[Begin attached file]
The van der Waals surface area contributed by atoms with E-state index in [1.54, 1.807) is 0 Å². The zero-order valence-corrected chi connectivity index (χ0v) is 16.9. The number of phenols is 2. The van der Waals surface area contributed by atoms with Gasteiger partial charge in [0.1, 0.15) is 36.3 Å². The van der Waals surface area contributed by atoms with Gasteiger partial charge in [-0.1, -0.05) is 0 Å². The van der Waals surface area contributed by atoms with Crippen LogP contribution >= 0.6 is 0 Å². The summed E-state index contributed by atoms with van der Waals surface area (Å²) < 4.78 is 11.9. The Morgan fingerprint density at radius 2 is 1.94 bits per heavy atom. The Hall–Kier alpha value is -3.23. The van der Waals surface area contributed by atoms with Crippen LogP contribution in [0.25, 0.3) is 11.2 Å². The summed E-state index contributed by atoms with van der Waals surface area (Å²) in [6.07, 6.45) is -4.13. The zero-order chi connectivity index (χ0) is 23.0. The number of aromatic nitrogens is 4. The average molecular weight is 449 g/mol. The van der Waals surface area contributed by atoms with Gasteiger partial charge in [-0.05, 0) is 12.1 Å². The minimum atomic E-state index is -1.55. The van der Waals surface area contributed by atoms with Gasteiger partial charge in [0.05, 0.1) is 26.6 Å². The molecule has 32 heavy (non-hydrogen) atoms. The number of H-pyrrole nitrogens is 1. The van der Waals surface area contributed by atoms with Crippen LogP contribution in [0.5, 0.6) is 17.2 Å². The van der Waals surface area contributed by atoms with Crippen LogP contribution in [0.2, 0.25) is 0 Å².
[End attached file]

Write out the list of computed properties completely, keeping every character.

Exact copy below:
The van der Waals surface area contributed by atoms with E-state index in [1.54, 1.807) is 0 Å². The zero-order valence-corrected chi connectivity index (χ0v) is 16.9. The number of phenols is 2. The van der Waals surface area contributed by atoms with Gasteiger partial charge in [0.1, 0.15) is 36.3 Å². The van der Waals surface area contributed by atoms with Gasteiger partial charge in [-0.1, -0.05) is 0 Å². The van der Waals surface area contributed by atoms with Crippen LogP contribution >= 0.6 is 0 Å². The summed E-state index contributed by atoms with van der Waals surface area (Å²) < 4.78 is 11.9. The Morgan fingerprint density at radius 2 is 1.94 bits per heavy atom. The Hall–Kier alpha value is -3.23. The van der Waals surface area contributed by atoms with Crippen LogP contribution in [0.25, 0.3) is 11.2 Å². The summed E-state index contributed by atoms with van der Waals surface area (Å²) in [6.07, 6.45) is -4.13. The zero-order chi connectivity index (χ0) is 23.0. The number of aromatic nitrogens is 4. The average molecular weight is 449 g/mol. The van der Waals surface area contributed by atoms with Gasteiger partial charge in [-0.05, 0) is 12.1 Å². The minimum atomic E-state index is -1.55. The van der Waals surface area contributed by atoms with Gasteiger partial charge in [0.05, 0.1) is 26.6 Å². The molecule has 32 heavy (non-hydrogen) atoms. The number of H-pyrrole nitrogens is 1. The van der Waals surface area contributed by atoms with Crippen LogP contribution in [0.5, 0.6) is 17.2 Å². The van der Waals surface area contributed by atoms with Crippen LogP contribution in [0.2, 0.25) is 0 Å².